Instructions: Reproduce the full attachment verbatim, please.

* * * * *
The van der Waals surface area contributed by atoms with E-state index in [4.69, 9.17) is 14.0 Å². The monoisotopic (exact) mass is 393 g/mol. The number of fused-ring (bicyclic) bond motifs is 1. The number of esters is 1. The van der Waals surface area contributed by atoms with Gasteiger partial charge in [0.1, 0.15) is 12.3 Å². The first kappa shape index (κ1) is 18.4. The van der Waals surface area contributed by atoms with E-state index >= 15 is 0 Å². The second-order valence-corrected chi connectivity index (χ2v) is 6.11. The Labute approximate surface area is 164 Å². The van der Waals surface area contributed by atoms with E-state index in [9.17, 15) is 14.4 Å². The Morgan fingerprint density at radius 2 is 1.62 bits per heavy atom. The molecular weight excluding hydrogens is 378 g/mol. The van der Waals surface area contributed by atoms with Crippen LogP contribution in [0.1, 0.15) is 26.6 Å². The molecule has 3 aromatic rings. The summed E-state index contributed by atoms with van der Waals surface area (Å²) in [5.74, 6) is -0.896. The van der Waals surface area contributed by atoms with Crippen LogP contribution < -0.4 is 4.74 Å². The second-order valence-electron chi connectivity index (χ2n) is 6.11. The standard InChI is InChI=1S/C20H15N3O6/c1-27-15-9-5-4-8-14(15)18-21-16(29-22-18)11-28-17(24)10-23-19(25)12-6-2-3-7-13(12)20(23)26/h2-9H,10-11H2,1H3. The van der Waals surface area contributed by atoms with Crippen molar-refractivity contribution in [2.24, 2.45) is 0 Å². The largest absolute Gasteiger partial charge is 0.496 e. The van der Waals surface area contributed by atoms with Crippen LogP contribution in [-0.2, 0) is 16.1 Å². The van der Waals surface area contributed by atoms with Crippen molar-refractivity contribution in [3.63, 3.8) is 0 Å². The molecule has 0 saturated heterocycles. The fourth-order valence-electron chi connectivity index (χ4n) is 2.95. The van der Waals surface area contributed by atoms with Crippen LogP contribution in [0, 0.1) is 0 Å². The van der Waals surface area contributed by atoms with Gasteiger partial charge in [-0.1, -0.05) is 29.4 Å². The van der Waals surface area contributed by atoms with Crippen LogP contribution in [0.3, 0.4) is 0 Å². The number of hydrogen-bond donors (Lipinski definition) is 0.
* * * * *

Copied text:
The van der Waals surface area contributed by atoms with E-state index in [4.69, 9.17) is 14.0 Å². The monoisotopic (exact) mass is 393 g/mol. The number of fused-ring (bicyclic) bond motifs is 1. The number of esters is 1. The van der Waals surface area contributed by atoms with Gasteiger partial charge in [0.1, 0.15) is 12.3 Å². The first kappa shape index (κ1) is 18.4. The van der Waals surface area contributed by atoms with E-state index >= 15 is 0 Å². The second-order valence-corrected chi connectivity index (χ2v) is 6.11. The Labute approximate surface area is 164 Å². The van der Waals surface area contributed by atoms with E-state index in [9.17, 15) is 14.4 Å². The Morgan fingerprint density at radius 2 is 1.62 bits per heavy atom. The molecular weight excluding hydrogens is 378 g/mol. The van der Waals surface area contributed by atoms with Crippen LogP contribution in [0.1, 0.15) is 26.6 Å². The molecule has 3 aromatic rings. The summed E-state index contributed by atoms with van der Waals surface area (Å²) in [5.74, 6) is -0.896. The van der Waals surface area contributed by atoms with Crippen LogP contribution < -0.4 is 4.74 Å². The second-order valence-electron chi connectivity index (χ2n) is 6.11. The standard InChI is InChI=1S/C20H15N3O6/c1-27-15-9-5-4-8-14(15)18-21-16(29-22-18)11-28-17(24)10-23-19(25)12-6-2-3-7-13(12)20(23)26/h2-9H,10-11H2,1H3. The van der Waals surface area contributed by atoms with Crippen molar-refractivity contribution in [2.24, 2.45) is 0 Å². The largest absolute Gasteiger partial charge is 0.496 e. The van der Waals surface area contributed by atoms with Crippen LogP contribution in [-0.2, 0) is 16.1 Å². The van der Waals surface area contributed by atoms with Crippen molar-refractivity contribution in [3.63, 3.8) is 0 Å². The molecule has 0 saturated heterocycles. The fourth-order valence-electron chi connectivity index (χ4n) is 2.95. The van der Waals surface area contributed by atoms with Crippen LogP contribution in [0, 0.1) is 0 Å². The van der Waals surface area contributed by atoms with Gasteiger partial charge in [-0.1, -0.05) is 29.4 Å². The van der Waals surface area contributed by atoms with Crippen LogP contribution in [0.3, 0.4) is 0 Å². The number of hydrogen-bond donors (Lipinski definition) is 0.